We are very pleased to announce that the Archives Hub will be working on a new Linked Data project over the next 11 months, following on from our first phase of Locah, and called Linking Lives. We’d like to introduce this with a brief overview of the benefits of the Linked Data approach, and an outline of what the project is looking to achieve. For more in-depth discussion of Linked Data, please see our Locah project blog, or take a look at the Linked Data website guides and tutorials.
The benefits of Linked Data
The W3C currently has a draft of a report, ‘Library Linked Data‘, which covers archives and museums. In this they state that:
‘Linked data is shareable, extensible, and easily re-usable… These characteristics are inherent in the linked data standards and are supported by the use of web-friendly identifiers for data and concepts.’
One of the exciting things about Linked Data is that it is about sharing data (certainly where you have Linked Open Data). I have found that this emphasis on sharing and data integration has actually had a positive effect aside from the practical reality of sharing; it engenders a mindset of collaboration and sharing, something that is of great value not just in the pursuit of the Linked Data vision, but also, more broadly, for any kind of collaborative effort and for encouraging a supportive environment. Our previous Linked Data project, Locah, has been great for forging contacts and for putting archival data within this exciting space where people are talking about the future of the Web and the sorts of things that we might be able to do if we work together.
For the Archives Hub, our aim is to share the descriptions of archive collections as a means to raise the profile of archives, and show just how relevant archives are across numerous disciplines and for numerous purposes. In many ways, sharing the data gives us an opportunity to get away from the idea that archives are only of interest to a narrow group of people (i.e. family historians and academics purely within the History Faculty).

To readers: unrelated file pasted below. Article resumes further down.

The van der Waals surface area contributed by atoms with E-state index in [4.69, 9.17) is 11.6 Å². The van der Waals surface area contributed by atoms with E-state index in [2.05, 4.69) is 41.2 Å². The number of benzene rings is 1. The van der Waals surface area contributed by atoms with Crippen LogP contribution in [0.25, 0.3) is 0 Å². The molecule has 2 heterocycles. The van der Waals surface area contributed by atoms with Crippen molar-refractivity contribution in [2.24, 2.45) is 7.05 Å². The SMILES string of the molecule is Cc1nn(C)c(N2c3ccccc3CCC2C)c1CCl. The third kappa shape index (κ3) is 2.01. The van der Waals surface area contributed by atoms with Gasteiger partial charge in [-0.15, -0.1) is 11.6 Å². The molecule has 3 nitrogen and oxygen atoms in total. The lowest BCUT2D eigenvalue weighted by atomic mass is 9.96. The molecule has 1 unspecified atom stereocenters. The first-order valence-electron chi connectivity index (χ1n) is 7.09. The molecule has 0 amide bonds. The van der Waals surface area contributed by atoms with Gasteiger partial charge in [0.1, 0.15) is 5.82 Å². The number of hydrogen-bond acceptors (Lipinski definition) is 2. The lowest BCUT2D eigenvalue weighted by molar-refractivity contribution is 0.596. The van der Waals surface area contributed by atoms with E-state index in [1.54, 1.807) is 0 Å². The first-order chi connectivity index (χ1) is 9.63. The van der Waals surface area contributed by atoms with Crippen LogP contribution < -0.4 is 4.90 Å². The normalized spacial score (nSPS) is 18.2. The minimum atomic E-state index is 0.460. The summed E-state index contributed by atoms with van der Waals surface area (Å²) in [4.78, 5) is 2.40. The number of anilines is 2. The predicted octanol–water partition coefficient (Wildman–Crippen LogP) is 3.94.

The principle of allowing for future growth and development seems to me to be vital. The idea is to ensure that we can take a flexible approach, whereby enhancements can be made over time. This is vital for an exploratory area like Linked Data, where an iterative approach to development is the best way to go, and where we are looking at presenting data in new ways, looking to respond to user needs, and working with what technology offers.
‘Reuse’ has become a real buzz word, and is seen as synonymous with efficiency and flexibility. In this context it is about using data in different contexts, for different purposes. In a Linked Data environment what this can mean is providing the means for people to combine data from different sources to create something new, something that answers a certain need. To many archivists this will be fine, but some may question the implications in terms of whether the provenance of the data is lost and what this might mean. What about if information from an archive description is combined with information from Wikipedia? Does this have any implications for the idea of archive repositories being trusted and does it mean that pieces of the information will be out of their original context and therefore in some way open to misuse or misinterpretation?
Reuse may throw up issues, but it provides a great deal more benefits than risks. Whatever the caveats, it is an inevitable consequence of open data combined with technology, so archives either join in or exclude themselves from this type of free-flow of data. Nevertheless, it is certainly worth thinking about the issues involved in providing data within different contexts, and our project will consider issues around provenance.
The basic idea of the Linking Lives project is to develop a new Web interface that presents useful resources relating to individual people, and potentially organisations as well.
It is about more than just looking at a name-based approach for archives. It is also about utilising external datasets in order to bring archives together with other data sources. Researchers are often interested in individual people or organisations, and will want to know what sort of resources are out there. They may not just be interested in archives. Indeed, they may not really have thought about using archives, but they may be very interested in biographical information, known connections, events during a person’s lifetime, etc. The idea is to show that various sources exist, including archives, and thus to work towards broadening the user-base of archives.